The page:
BHUBANESWAR/HYDERABAD — It's a dispute that has been simmering for 65 years. The Kotia group of villages on the Andhra Pradesh-Odisha border is claimed by both states, and neither is willing to relent. The area comprises 21 villages.
The dispute seems to be flaring up again. The latest spark flared in January this year when the Chandrababu Naidu-led Andhra Pradesh government started distributing free goods in the villages and issued Aadhaar cards to some of the locals. Now, it has started road construction in the area despite strident opposition by Odisha's Naveen Patnaik government, according to officials.
"The Andhra Pradesh government doesn't have any right to the 21 villages as we are exercising political, legislative, administrative and other powers. Andhra is interfering in these areas by trespassing within Odisha territory and luring the people," Odisha Revenue Minister Maheswar Mohanty told IANS.
Vizianagaram District Collector Vivek Yadav said he had visited the villages in January this year with other officials, but added that the visit was not aimed at raising any controversy or to whip up sentiments.
The villagers apparently complained about lack of basic amenities and requested Andhra officials to arrange for the building of roads in the area. However, the officials defended their right to visit the villages and said they needed no permission for this.
"The entire matter has been brought to the notice of our government and we are waiting for their instructions," Yadav told IANS adding that he did not want to say anything more as the matter was "complicated and sensitive."
The villagers have two ration cards, two job cards and are enrolled under different schemes of both the state governments. However, the villages are still lagging behind in development. There are no teachers in many schools and the villagers are not receiving any benefits, said an official of the Andhra Pradesh government who did not want to be named.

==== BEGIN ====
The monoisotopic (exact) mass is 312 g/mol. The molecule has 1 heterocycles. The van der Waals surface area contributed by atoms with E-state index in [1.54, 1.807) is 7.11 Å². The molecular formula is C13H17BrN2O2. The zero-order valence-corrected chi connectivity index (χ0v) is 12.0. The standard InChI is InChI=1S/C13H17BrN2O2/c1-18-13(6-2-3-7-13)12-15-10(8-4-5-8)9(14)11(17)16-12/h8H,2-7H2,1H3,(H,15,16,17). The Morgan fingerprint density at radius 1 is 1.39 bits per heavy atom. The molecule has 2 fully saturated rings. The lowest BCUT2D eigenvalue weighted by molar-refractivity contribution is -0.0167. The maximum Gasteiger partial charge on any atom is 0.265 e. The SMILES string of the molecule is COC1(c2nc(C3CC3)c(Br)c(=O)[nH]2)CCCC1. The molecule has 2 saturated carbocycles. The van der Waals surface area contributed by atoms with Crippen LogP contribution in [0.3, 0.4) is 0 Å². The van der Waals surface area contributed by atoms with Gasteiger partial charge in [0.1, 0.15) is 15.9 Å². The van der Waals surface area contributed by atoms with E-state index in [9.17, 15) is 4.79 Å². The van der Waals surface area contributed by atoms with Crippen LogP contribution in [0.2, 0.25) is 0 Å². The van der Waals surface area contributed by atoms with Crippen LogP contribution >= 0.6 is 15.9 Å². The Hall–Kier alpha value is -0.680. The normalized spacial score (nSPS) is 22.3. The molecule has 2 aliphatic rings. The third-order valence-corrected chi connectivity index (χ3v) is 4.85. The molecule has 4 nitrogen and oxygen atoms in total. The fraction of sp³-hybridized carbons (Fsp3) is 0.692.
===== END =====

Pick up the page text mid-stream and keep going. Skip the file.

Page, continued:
The border dispute between the two states began soon after the formation of Andhra Pradesh in 1953. Both the states had knocked on the doors of the Supreme Court in 1968 claiming sovereignty over the villages. In 2006, the apex court, stating that adjudication of the border dispute between the two states was not within its jurisdiction, gave the opinion that only Parliament could resolve the matter. It also directed the two states to maintain the status quo on the issue.
According to the Odisha government, the group of villages form part of the Koraput parliamentary constituency and the Potangi Assembly segment and general elections were being successfully conducted in the area. There are 2,448 voters and all of them have been provided election photo identity cards by the Koraput sub-collector.
The state government has been conducting the general census in Kotia since 1951.
The Odisha government has argued that after the formation of the province of Orissa in 1936, the state government had exercised jurisdiction over the disputed area since there existed no friction with the erstwhile Madras presidency on the issue.
Andhra Pradesh, however, has its own arguments.
It holds that the dispute between the two states began after independence in 1947 and at that time, the position of the governor-general had become obsolete and Parliament became the country's supreme lawmaking body.
But politicians are not ready to sit down and resolve the issue.
"The Odisha government is providing all possible facilities to the villages. I am the elected representative of the area, but, Andhra Pradesh is intruding into the Odisha border and illegally distributing freebies," said Potangi MLA Prafulla Kumar Pangi.
"We are taking all steps to provide basic facilities to the locals. A team of officials had visited Kotia to take stock of the situation on the ground. The official team discussed with the district administration the intrusion by the Andhra Pradesh government," the revenue minister said.
However, former Koraput MP and Bharatiya Janata Party leader Jayaram Pangi slammed the Odisha government for not implementing developmental programs in the area, thereby making it easy for Andhra to "lure the tribals" by offering freebies.
"AP officials have been undertaking welfare activities within the disputed area and the Odisha government has objected to it. The crucial issue here is to what extent either Odisha or AP governments are genuinely interested in promoting the welfare of the tribals in these villages," said E.A.S. Sarma, a former Union secretary and ex-commissioner for Tribal Welfare of Andhra Pradesh.
He said instead of getting bogged down in politics, the two states should realize that their topmost obligation to the tribals was to enforce the requirements of the Fifth Schedule of the Constitution and empower the Gram Sabhas by implementing the Panchayats (Extension to Scheduled Areas) Act, 1996, and the Forest Rights Act.
But for the moment all advice is falling on deaf ears.